Louisiana justices toss COVID-related charges against pastor
NEW ORLEANS (AP) — The Louisiana Supreme Court threw out charges Friday against a pastor who flouted restrictions on gatherings early in the coronavirus pandemic, ruling 5-2 that the governor’s executive orders violated freedom of religion.
“This is a tremendous win for religious civil liberties and it has vindicated us in our … battle with the governor trying to close the churches down,” said the Rev. Tony Spell, who drew national attention when his congregation continued to meet in the spring of 2020, while much of the nation was in lockdown.
Gov. John Bel Edwards disagrees with but accepts the ruling, said spokesman Richard Carbo. “Each and every action Gov. Edwards took throughout the COVID pandemic was done with the goal of protecting the public’s health and saving lives,” Carbo said in a text message.
The Supreme Court majority found that numerous secular exemptions showed that religious groups weren’t getting adequate consideration in mid- March 2020, when Edwards first limited gatherings to fewer than 50 people and, about a week later, tightened the limit to 10.
Churches around the country challenged state limits. The U.S. Supreme Court ruled 5-4 in November 2020 for churches in New York, reversing the trend of votes before the death of Justice Ruth Bader Ginsburg.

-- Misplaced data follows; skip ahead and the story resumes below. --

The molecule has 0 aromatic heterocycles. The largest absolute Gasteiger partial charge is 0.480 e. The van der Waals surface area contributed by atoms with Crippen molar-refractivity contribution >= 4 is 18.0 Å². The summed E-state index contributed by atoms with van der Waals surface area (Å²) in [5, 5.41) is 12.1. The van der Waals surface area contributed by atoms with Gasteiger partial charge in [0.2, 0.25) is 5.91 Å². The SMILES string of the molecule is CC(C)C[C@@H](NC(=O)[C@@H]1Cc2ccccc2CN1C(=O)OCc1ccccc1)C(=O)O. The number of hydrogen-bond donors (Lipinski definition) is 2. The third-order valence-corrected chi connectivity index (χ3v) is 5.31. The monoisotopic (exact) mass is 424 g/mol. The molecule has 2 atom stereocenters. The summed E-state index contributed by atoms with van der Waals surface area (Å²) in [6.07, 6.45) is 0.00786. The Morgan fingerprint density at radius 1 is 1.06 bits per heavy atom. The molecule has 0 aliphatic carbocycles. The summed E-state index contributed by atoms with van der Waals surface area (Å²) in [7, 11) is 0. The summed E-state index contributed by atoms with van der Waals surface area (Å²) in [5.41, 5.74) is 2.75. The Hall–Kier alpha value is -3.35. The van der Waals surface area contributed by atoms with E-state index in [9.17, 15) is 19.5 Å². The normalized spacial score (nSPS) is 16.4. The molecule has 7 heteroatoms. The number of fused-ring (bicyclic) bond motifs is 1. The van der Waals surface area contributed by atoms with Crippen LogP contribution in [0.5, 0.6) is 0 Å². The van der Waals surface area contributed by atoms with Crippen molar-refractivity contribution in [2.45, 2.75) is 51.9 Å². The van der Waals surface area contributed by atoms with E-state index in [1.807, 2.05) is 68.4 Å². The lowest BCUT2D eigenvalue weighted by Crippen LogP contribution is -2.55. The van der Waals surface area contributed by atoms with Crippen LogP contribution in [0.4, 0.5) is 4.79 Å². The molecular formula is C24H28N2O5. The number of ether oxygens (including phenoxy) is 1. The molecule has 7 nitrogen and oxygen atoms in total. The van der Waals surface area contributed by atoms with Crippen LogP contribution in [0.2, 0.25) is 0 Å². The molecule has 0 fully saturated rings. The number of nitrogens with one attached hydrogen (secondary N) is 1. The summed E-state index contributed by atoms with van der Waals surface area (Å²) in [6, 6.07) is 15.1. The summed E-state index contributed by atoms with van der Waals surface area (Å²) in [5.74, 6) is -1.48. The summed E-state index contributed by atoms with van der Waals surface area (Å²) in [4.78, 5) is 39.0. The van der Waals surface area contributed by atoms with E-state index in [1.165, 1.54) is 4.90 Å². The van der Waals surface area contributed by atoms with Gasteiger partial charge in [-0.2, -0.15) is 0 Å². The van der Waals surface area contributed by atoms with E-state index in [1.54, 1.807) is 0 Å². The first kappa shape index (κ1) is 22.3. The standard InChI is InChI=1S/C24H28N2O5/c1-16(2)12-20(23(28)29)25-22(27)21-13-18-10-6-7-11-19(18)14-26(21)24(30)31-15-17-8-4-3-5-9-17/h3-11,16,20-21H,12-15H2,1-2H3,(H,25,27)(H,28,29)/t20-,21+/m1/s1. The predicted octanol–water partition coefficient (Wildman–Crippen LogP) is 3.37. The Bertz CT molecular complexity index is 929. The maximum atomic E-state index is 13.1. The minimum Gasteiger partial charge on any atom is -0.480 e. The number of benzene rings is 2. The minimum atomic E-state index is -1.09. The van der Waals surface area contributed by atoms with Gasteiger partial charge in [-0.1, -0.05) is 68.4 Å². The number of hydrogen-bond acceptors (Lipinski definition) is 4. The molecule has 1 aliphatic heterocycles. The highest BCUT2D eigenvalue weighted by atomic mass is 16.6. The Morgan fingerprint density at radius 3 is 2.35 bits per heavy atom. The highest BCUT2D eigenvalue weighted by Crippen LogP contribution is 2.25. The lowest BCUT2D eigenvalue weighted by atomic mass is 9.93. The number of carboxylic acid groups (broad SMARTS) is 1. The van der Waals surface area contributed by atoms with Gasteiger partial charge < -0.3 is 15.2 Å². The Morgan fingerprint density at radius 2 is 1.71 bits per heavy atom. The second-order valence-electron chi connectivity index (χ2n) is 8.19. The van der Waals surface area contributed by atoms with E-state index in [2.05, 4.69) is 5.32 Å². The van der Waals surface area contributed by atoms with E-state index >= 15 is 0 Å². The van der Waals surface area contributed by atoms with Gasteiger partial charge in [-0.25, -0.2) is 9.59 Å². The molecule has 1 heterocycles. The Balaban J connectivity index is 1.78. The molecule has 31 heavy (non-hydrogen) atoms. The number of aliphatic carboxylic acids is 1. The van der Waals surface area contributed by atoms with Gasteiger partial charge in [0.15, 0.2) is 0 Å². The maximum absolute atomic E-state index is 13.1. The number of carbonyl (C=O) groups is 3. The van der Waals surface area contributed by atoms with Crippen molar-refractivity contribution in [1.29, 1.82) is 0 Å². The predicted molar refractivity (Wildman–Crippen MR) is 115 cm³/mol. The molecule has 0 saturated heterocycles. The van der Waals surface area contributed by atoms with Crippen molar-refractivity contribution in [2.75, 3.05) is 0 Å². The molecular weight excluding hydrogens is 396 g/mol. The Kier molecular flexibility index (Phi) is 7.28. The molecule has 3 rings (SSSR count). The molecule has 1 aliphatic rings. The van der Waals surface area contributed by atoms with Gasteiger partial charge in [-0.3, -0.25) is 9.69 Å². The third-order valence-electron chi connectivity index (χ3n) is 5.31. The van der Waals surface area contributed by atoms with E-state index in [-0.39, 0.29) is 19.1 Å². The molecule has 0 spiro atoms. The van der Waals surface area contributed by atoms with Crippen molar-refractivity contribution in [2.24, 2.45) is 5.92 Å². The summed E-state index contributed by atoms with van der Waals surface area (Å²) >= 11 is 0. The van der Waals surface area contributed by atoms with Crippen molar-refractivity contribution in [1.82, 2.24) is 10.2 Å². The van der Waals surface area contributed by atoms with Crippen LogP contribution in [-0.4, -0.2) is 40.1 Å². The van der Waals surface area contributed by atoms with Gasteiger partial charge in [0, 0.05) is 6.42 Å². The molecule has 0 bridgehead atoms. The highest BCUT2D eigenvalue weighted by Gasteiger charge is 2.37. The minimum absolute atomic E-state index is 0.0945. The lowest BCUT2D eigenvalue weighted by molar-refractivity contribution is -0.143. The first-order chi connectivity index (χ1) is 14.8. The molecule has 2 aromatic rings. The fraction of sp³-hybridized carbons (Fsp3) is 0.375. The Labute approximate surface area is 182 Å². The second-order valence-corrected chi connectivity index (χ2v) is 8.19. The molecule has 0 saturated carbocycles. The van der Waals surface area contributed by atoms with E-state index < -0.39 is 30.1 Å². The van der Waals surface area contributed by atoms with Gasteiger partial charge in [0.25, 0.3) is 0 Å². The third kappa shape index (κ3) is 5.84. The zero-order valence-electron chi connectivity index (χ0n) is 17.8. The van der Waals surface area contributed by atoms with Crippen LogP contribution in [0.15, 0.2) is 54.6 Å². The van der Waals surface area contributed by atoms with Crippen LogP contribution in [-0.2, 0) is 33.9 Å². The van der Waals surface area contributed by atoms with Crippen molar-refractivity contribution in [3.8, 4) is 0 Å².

In February 2021, the nation’s highest court ruled that California could not bar indoor services but could cap attendance at 25% of a church’s capacity.
The record in Spell’s case doesn’t include any proof that “gatherings in secular venues like office buildings and airports created less risk of virus transmission than such interactions at gatherings in a church building,” Louisiana Supreme Court Justice William J. Crain wrote.
He cited the U.S. Supreme Court’s ruling that “strict scrutiny” of First Amendment rights was needed in the case against California because the governor’s order contained “myriad exceptions and accommodations for comparable activities.”
There was too little evidence about anything in Spell’s case to make a decision, Chief Justice John L. Weimer wrote in his dissent. For instance, he wrote, there was no evidence either way about whether any churches’ religious worship or practices were adversely affected when they held services outdoors or online.
Nor, he wrote, was there any evidence about the capacity of Spell’s church or those businesses exempt from the orders, and the activities held in either.
“Arguments that secular activities were treated more favorably was just that — arguments void of any factual support,” he wrote.
State Attorney General Jeff Landry, a Republican who often clashes with the Democratic governor, had filed a friend-of-the-court brief on Spell’s behalf.
“Once again, this Governor’s overreach has been defeated in court,” Landry wrote in a news release. “While it is unfortunate that it took almost two years, I am appreciative that John Bel’s unconstitutional actions have been halted by the court.”
Carbo said Edwards never closed houses of worship because he recognized their importance during the pandemic. “The Governor worked closely with faith leaders throughout the pandemic, and all were encouraged to hold services as safely as possible to protect their congregations,” he wrote.
Spell also sued Louisiana in federal court, asking for damage payments. A district judge twice ruled against him. The U.S. Supreme Court turned down his case, listing it on Dec. 6, 2021, among nearly 200 which it would not hear.
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